Easy-to-read medicine information about pneumococcal vaccine– what it is, when is it given and possible side effects.
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What is pneumococcal vaccine?
Pneumococcal vaccine is used to prevent infections that are caused by the bug (bacteria) called Pneumococcus. These infections can range from sinusitis and ear infections to life-threatening infections like pneumonia or meningitis. Find out more about pneumococcal disease.
Pneumococcal vaccine works by making your immune system produce special cells called antibodies that will attack and kill the Pneumococcus bacteria when it enters your body. This means that if you get infected, these protective antibodies are already in your bloodstream to quickly fight off the germs. You cannot get pneumococcal disease from the vaccine, as it does not contain live, active bacteria.
How effective is pneumococcal vaccine?
Vaccination is the best method for preventing infection and reducing the seriousness of illness if you become infected. The rate of pneumococcal disease in children under the age of 2 years has halved since immunisation was introduced. Studies show that 97% of children are protected after 4 doses of the vaccine.
When is pneumococcal vaccine given?
In New Zealand there are 3 different brands of pneumococcal vaccine – Pneumovax 23®, Prevenar ® and Synflorix®.
Pneumococcal vaccine is free as part of the National Immunisation Schedule in New Zealand for babies at 6 weeks, 3 months, 5 months and 15 months of age. They’re not fully protected until they’ve had all 4 doses. If your child misses these dates, they can have catch-up pneumococcal vaccines. Talk to your doctor or nurse about this.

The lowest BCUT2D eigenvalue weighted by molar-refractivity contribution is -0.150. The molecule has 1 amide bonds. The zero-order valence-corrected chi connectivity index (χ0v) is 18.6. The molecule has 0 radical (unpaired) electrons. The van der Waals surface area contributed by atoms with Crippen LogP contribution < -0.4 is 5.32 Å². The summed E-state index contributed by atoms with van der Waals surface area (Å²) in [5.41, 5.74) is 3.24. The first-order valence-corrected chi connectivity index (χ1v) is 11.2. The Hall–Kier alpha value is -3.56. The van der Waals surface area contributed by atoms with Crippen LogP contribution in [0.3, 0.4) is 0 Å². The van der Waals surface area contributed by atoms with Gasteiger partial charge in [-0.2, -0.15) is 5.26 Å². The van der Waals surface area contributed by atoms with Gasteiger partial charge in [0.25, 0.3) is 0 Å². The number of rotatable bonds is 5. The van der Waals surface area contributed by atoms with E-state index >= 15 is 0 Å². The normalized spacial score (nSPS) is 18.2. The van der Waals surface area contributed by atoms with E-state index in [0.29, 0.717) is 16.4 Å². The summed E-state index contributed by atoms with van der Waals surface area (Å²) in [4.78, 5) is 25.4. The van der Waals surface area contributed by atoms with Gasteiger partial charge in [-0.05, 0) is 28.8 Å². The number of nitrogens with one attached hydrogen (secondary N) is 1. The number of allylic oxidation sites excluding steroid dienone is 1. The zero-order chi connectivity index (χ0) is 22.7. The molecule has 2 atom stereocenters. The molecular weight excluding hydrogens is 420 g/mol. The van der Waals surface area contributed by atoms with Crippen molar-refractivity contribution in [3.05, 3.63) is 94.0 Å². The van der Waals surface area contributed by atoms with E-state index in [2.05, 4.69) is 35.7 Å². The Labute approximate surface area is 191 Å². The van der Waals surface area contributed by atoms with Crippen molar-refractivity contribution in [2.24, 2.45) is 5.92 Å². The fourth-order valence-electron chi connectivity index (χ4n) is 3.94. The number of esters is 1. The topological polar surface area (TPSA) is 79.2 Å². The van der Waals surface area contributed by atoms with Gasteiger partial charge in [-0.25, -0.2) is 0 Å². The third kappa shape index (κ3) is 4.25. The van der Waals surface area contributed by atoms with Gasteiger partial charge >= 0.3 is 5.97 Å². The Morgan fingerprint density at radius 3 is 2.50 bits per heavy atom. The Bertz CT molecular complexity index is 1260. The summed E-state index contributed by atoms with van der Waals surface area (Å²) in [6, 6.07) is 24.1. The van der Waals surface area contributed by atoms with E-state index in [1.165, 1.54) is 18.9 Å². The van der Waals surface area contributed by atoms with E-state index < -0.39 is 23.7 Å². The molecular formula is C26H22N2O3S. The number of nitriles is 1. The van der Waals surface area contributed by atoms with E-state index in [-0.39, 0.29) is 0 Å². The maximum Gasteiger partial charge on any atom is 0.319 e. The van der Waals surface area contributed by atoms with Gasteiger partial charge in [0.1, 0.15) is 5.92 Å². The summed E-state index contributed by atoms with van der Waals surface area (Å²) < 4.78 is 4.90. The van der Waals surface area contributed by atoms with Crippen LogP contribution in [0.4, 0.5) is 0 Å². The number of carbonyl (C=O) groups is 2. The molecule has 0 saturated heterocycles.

Some children, teenagers and adults with weakened immune systems who are at risk of pneumococcal infection may be eligible for re-vaccination. Check with your doctor or nurse about their eligibility.
How is pneumococcal vaccine given?
- Pneumococcal vaccine is given by injection into a muscle such as the muscle on your mid thigh.
- If you have a condition that makes you bleed more easily than normal, it may be given as an injection underneath your skin.
- It's safe to get the pneumococcal vaccine at the same time as the seasonal influenza vaccine, but at a different injection site.
Possible side effects
Like all medicines, the pneumococcal vaccine can cause side effects, although not everyone gets them.
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The following links have more information on pneumococcal vaccine. Be aware that websites from other countries may contain information that differs from New Zealand recommendations.
Medsafe Consumer Information Sheets (NZ)
Immunisation Advisory Centre, NZ
More ways to help protect your family
Quick answers to frequent pneumococcal vaccine questions
Patient Info, UK
- Pneumococcal disease Immunisation Handbook 2017, New Zealand